Drowning leopardess saved by forest dept, Wildlife SOS
As per information given by officials to the Wildlife SOS, the leopardess had a narrow brush with death after falling into a 50-foot-deep well in Pimpalgaon Rotha village in Parner range of the State
PUNE: In a successful rescue operation, a 7-year-old female leopard was saved from drowning in a well by officials of Wildlife SOS and Parner Forest Department on Monday morning in Parner.
As per information given by officials to the Wildlife SOS, the leopardess had a narrow brush with death after falling into a 50-foot-deep well in Pimpalgaon Rotha village in Parner range of the State. At around 9 am, residents of the village were startled by the panicked roars, echoing from deep within the open well. The alert villagers immediately alerted the forest department who in turn called Wildlife SOS team that manages the Manikdoh Leopard Rescue Centre in Junnar.
A four-people team was immediately dispatched to the location. While the Wildlife SOS team drove nearly 80 kilometres to reach the location, a team of forest officers rushed to the village to assess the situation. With the help of the villagers, they lowered a platform into the well so that the terrified leopardess could clamber onto the makeshift platform for temporary support.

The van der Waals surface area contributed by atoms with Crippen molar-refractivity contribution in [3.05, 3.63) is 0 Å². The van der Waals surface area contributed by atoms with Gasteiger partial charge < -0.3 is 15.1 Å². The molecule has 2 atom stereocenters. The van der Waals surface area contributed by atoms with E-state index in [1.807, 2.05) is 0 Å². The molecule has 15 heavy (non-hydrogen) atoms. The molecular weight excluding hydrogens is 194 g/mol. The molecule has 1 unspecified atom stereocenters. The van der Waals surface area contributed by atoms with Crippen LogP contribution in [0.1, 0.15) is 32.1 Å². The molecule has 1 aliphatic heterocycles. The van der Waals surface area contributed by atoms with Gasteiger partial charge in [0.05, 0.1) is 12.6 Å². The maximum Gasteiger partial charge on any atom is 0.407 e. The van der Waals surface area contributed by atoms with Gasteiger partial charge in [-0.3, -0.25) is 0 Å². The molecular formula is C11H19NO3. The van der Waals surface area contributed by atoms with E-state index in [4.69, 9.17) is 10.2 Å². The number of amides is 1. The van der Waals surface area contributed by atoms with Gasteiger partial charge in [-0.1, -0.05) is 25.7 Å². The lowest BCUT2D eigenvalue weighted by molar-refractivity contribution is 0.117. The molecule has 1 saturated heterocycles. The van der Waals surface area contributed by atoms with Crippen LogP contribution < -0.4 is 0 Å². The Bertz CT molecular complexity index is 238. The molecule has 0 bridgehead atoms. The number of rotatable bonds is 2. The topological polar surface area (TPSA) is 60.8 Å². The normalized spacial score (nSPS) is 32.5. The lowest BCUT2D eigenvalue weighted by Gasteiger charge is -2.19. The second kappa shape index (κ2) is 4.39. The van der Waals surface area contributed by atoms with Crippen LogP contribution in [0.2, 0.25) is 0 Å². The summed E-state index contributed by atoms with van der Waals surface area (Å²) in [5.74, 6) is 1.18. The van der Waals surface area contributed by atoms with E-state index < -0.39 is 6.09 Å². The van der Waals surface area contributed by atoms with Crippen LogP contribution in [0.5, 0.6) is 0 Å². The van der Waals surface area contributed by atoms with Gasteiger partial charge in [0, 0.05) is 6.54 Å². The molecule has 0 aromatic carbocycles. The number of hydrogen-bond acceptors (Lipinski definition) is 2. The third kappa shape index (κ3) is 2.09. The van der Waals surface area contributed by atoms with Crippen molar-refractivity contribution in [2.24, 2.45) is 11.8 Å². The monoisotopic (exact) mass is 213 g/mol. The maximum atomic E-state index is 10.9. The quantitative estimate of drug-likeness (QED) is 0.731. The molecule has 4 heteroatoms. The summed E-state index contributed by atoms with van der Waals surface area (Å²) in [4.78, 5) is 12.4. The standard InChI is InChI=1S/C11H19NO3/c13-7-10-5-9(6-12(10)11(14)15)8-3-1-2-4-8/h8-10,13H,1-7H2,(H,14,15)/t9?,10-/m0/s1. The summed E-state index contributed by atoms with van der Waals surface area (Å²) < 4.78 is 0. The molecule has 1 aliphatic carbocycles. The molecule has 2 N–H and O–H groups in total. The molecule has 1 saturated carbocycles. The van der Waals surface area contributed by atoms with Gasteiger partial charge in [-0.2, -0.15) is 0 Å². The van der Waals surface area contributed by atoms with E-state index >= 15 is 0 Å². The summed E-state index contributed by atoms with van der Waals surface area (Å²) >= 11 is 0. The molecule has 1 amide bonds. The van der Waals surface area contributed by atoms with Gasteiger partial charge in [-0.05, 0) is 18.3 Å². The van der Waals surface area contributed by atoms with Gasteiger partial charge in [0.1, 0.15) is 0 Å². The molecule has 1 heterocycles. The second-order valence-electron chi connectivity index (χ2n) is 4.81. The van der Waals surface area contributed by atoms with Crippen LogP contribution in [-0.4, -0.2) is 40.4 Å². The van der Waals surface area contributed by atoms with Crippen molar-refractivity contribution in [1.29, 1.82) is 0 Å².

Once the Wildlife SOS team arrived at the scene, a trap cage was lowered into the well and its open door was angled towards the animal. The leopardess jumped into the cage and was quickly lifted out of the well. Meanwhile, the Forest Department managed the huge crowd of curious onlookers, to prevent any unnecessary panic or resultant mishaps.
Dr Ajay Deshmukh, Senior Veterinarian at the Manikdoh Leopard Rescue Centre, said, “The leopardess was in a state of panic and had to be rescued immediately. After conducting a thorough physical examination, we concluded that the leopardess was healthy and fit for release in the wild.”
Kartick Satyanarayan, Co-founder and CEO of Wildlife SOS said, “The chief concern of the Wildlife SOS team centres around the well-being of the animal and their safe return to the natural habitat. The entire exercise had to be quickly executed with painstaking care. Existing on the periphery of human settlements, there is a need to initiate and implement ways for mutual coexistence for humans and animals and stay vigilant to reduce such conflict-related issues.”
Manisha Bhinge, Range Forest Officer, Parner range, said, “We always approach Wildlife SOS team for any leopard rescue matters, and this time too, this dangerous operation was only possible because of the timely assistance and help from their team.”